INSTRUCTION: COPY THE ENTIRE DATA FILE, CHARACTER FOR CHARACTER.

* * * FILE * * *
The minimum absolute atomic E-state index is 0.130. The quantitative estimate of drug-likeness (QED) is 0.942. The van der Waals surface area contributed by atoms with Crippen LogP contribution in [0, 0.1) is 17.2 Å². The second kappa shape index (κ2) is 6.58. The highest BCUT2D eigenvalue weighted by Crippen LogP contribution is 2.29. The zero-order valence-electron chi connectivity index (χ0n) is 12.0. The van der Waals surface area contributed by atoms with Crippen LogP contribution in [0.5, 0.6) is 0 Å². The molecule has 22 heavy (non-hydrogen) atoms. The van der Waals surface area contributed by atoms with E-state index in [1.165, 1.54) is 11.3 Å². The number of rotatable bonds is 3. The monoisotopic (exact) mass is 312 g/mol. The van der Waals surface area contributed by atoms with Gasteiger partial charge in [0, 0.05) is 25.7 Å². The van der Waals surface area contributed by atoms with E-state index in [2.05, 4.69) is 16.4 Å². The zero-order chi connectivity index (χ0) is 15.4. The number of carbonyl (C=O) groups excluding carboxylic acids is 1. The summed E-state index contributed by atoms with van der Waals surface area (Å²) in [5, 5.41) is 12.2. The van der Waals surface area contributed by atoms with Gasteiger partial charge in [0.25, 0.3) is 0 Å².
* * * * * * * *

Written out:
The minimum absolute atomic E-state index is 0.130. The quantitative estimate of drug-likeness (QED) is 0.942. The van der Waals surface area contributed by atoms with Crippen LogP contribution in [0, 0.1) is 17.2 Å². The second kappa shape index (κ2) is 6.58. The highest BCUT2D eigenvalue weighted by Crippen LogP contribution is 2.29. The zero-order valence-electron chi connectivity index (χ0n) is 12.0. The van der Waals surface area contributed by atoms with Crippen LogP contribution in [0.5, 0.6) is 0 Å². The molecule has 22 heavy (non-hydrogen) atoms. The van der Waals surface area contributed by atoms with E-state index in [1.165, 1.54) is 11.3 Å². The number of rotatable bonds is 3. The monoisotopic (exact) mass is 312 g/mol. The van der Waals surface area contributed by atoms with Gasteiger partial charge in [0, 0.05) is 25.7 Å². The van der Waals surface area contributed by atoms with E-state index in [2.05, 4.69) is 16.4 Å². The zero-order chi connectivity index (χ0) is 15.4. The number of carbonyl (C=O) groups excluding carboxylic acids is 1. The summed E-state index contributed by atoms with van der Waals surface area (Å²) in [5, 5.41) is 12.2. The van der Waals surface area contributed by atoms with Gasteiger partial charge in [0.25, 0.3) is 0 Å².